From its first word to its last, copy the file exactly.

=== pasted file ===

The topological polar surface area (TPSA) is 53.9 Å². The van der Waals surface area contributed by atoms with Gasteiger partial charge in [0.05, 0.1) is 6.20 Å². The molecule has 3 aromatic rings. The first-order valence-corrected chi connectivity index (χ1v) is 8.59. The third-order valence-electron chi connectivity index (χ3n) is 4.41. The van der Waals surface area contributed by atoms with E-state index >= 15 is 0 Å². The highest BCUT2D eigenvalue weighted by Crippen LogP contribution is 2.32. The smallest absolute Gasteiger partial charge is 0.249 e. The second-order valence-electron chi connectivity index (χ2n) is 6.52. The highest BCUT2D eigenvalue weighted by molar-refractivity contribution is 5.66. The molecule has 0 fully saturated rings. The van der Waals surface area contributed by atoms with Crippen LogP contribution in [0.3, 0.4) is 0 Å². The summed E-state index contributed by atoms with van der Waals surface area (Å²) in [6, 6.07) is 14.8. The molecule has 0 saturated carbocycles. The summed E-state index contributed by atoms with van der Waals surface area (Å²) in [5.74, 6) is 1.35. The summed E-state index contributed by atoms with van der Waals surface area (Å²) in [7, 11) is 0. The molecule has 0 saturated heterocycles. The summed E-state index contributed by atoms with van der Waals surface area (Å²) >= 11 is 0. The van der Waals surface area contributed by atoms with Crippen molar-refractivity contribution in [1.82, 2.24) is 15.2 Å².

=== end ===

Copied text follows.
The topological polar surface area (TPSA) is 53.9 Å². The van der Waals surface area contributed by atoms with Gasteiger partial charge in [0.05, 0.1) is 6.20 Å². The molecule has 3 aromatic rings. The first-order valence-corrected chi connectivity index (χ1v) is 8.59. The third-order valence-electron chi connectivity index (χ3n) is 4.41. The van der Waals surface area contributed by atoms with E-state index >= 15 is 0 Å². The highest BCUT2D eigenvalue weighted by Crippen LogP contribution is 2.32. The smallest absolute Gasteiger partial charge is 0.249 e. The second-order valence-electron chi connectivity index (χ2n) is 6.52. The highest BCUT2D eigenvalue weighted by molar-refractivity contribution is 5.66. The molecule has 0 fully saturated rings. The van der Waals surface area contributed by atoms with Crippen LogP contribution in [0.3, 0.4) is 0 Å². The summed E-state index contributed by atoms with van der Waals surface area (Å²) in [6, 6.07) is 14.8. The molecule has 0 saturated carbocycles. The summed E-state index contributed by atoms with van der Waals surface area (Å²) in [5.74, 6) is 1.35. The summed E-state index contributed by atoms with van der Waals surface area (Å²) in [7, 11) is 0. The molecule has 0 saturated heterocycles. The summed E-state index contributed by atoms with van der Waals surface area (Å²) >= 11 is 0. The van der Waals surface area contributed by atoms with Crippen molar-refractivity contribution in [1.82, 2.24) is 15.2 Å².